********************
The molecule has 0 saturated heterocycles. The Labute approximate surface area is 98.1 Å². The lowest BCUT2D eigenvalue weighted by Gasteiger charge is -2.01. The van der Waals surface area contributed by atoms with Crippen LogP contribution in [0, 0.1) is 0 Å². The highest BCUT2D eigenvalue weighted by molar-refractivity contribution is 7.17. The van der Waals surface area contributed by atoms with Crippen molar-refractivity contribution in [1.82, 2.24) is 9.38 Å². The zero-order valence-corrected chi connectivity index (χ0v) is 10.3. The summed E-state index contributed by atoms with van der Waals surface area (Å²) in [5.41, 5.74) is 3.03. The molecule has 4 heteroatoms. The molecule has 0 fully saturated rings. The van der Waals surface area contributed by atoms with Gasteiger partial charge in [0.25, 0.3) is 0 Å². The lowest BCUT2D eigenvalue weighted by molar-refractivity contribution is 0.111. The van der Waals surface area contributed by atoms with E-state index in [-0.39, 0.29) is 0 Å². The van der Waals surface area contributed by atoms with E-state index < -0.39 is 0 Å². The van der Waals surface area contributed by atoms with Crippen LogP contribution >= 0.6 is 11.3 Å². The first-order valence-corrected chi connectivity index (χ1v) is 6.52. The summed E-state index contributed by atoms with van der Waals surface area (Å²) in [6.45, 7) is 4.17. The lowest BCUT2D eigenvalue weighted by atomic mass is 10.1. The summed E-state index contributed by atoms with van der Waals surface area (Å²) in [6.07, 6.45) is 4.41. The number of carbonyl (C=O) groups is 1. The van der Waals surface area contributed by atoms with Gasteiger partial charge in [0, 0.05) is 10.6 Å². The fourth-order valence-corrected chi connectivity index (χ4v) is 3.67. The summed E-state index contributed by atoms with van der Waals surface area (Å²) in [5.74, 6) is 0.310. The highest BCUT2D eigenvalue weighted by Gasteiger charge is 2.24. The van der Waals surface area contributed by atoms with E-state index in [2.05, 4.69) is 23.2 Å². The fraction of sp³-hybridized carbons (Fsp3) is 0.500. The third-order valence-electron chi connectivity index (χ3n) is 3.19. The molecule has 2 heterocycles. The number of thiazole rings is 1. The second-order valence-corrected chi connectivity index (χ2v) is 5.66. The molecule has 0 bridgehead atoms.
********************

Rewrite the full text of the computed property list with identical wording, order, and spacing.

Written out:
The molecule has 0 saturated heterocycles. The Labute approximate surface area is 98.1 Å². The lowest BCUT2D eigenvalue weighted by Gasteiger charge is -2.01. The van der Waals surface area contributed by atoms with Crippen LogP contribution in [0, 0.1) is 0 Å². The highest BCUT2D eigenvalue weighted by molar-refractivity contribution is 7.17. The van der Waals surface area contributed by atoms with Crippen molar-refractivity contribution in [1.82, 2.24) is 9.38 Å². The zero-order valence-corrected chi connectivity index (χ0v) is 10.3. The summed E-state index contributed by atoms with van der Waals surface area (Å²) in [5.41, 5.74) is 3.03. The molecule has 4 heteroatoms. The molecule has 0 fully saturated rings. The van der Waals surface area contributed by atoms with Gasteiger partial charge in [0.25, 0.3) is 0 Å². The lowest BCUT2D eigenvalue weighted by molar-refractivity contribution is 0.111. The van der Waals surface area contributed by atoms with E-state index in [-0.39, 0.29) is 0 Å². The van der Waals surface area contributed by atoms with E-state index < -0.39 is 0 Å². The van der Waals surface area contributed by atoms with Crippen LogP contribution >= 0.6 is 11.3 Å². The first-order valence-corrected chi connectivity index (χ1v) is 6.52. The summed E-state index contributed by atoms with van der Waals surface area (Å²) in [6.45, 7) is 4.17. The lowest BCUT2D eigenvalue weighted by atomic mass is 10.1. The summed E-state index contributed by atoms with van der Waals surface area (Å²) in [6.07, 6.45) is 4.41. The number of carbonyl (C=O) groups is 1. The van der Waals surface area contributed by atoms with Gasteiger partial charge in [0, 0.05) is 10.6 Å². The fourth-order valence-corrected chi connectivity index (χ4v) is 3.67. The summed E-state index contributed by atoms with van der Waals surface area (Å²) in [5.74, 6) is 0.310. The highest BCUT2D eigenvalue weighted by Gasteiger charge is 2.24. The van der Waals surface area contributed by atoms with E-state index in [2.05, 4.69) is 23.2 Å². The fraction of sp³-hybridized carbons (Fsp3) is 0.500. The third-order valence-electron chi connectivity index (χ3n) is 3.19. The molecule has 2 heterocycles. The number of thiazole rings is 1. The second-order valence-corrected chi connectivity index (χ2v) is 5.66. The molecule has 0 bridgehead atoms.